The MagPi issue 14, out today!

Your free copy of The MagPi, the magazine created by the Raspberry Pi community, is available from today.

This month’s cover star is the camera board; there’s an article from our very own JamesH, who has contributed a huge amount of work to the development of the board, and talks new users through the device. (He’s also extremely modest, and seems to have written the whole thing without mentioning that he worked on it, let alone that we simply wouldn’t have a camera board without him.) JamesH will continue with a second piece on the camera board next month, with more advanced users in mind; if you follow what he’s writing about this month you should be well-prepared for August’s article! I have promised James his choice of drinks for the evening later this week to thank him for all the work on this article – if you’ve got questions for him, leave them below and I’ll pass them on.

There’s lots of hardware besides the camera board to talk about this month: you’ll find a beginner’s tutorial using Python on the Pi to control the famously inexpensive Maplin robot arm, which makes a great starter project for budding roboticists wanting to get their heads around some of the basic concepts of physical computing. For advanced users, there’s the first part of a new input/output processor project, and Derek Campbell walks you through building your own Guzunty, a DIY expansion board. If you built the Pi Matrix from an earlier issue, you’ll learn more about controlling the individual LEDs as well as columns and lines of lights.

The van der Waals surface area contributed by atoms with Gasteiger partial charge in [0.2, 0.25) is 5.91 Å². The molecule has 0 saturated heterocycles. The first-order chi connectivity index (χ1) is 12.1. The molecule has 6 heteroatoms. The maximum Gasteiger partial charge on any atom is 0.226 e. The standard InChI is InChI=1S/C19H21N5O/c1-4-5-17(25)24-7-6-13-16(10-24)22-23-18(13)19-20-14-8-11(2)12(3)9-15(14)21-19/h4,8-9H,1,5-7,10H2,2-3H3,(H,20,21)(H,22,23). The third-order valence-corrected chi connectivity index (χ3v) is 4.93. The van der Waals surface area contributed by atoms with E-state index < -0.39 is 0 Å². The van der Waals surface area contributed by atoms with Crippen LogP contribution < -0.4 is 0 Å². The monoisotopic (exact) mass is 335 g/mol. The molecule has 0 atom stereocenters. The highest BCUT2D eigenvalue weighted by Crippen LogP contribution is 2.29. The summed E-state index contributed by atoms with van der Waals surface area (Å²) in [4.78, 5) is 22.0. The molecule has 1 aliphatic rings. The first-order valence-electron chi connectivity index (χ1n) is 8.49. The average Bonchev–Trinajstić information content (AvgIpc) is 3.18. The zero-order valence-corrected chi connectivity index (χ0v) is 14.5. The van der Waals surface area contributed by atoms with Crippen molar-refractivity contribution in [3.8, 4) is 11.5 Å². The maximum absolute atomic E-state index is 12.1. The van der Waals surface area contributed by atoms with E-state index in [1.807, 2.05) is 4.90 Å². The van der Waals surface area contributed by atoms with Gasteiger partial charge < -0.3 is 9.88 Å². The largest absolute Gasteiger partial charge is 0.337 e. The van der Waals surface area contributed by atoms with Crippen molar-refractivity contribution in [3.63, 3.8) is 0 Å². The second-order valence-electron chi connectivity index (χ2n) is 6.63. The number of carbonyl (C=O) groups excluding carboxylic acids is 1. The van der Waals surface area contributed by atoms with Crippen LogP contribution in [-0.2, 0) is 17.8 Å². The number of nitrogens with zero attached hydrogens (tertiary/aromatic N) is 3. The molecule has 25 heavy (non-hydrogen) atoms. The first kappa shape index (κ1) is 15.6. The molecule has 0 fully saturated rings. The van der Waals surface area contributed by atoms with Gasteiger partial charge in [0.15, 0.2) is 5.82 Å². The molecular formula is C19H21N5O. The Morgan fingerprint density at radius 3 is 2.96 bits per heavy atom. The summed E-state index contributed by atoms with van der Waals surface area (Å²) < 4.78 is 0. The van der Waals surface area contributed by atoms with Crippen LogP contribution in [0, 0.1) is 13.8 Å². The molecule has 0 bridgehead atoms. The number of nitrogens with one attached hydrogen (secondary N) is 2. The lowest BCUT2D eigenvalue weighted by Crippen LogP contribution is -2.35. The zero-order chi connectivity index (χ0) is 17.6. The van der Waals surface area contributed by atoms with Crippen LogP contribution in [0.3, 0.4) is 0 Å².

If you’re interested in setting up a Raspberry Pi event for families, there’s a article from Dr Mike Bartley and Caroline Higgins, who set up the Bristol Raspberry Pi Boot Camp. The Boot Camps are becoming very popular; there are events of all kinds popping up now, with Raspberry Jams, Raspberry Pint meetups, and much more, so you’re bound to be able to find a template that suits you if you fancy organising something yourself.

On the software side, there’s a continuation of the Charm tutorials, a piece on Java for beginners, and more advanced Python.

This is a packed issue; our huge thanks, as usual, to the MagPi team, who are all volunteers. Congratulations are also due to the MagPi folk for getting their binders full of the first year’s magazines out to their Kickstarter supporters; we’ve got a few of the binders in the office, and they’re really professional-looking bits of kit.

And please check out the ad on page 20; when you buy swag from us, you’re donating directly to the Raspberry Pi Foundation, and helping us to train teachers, and get Pis and learning materials into the hands of kids.

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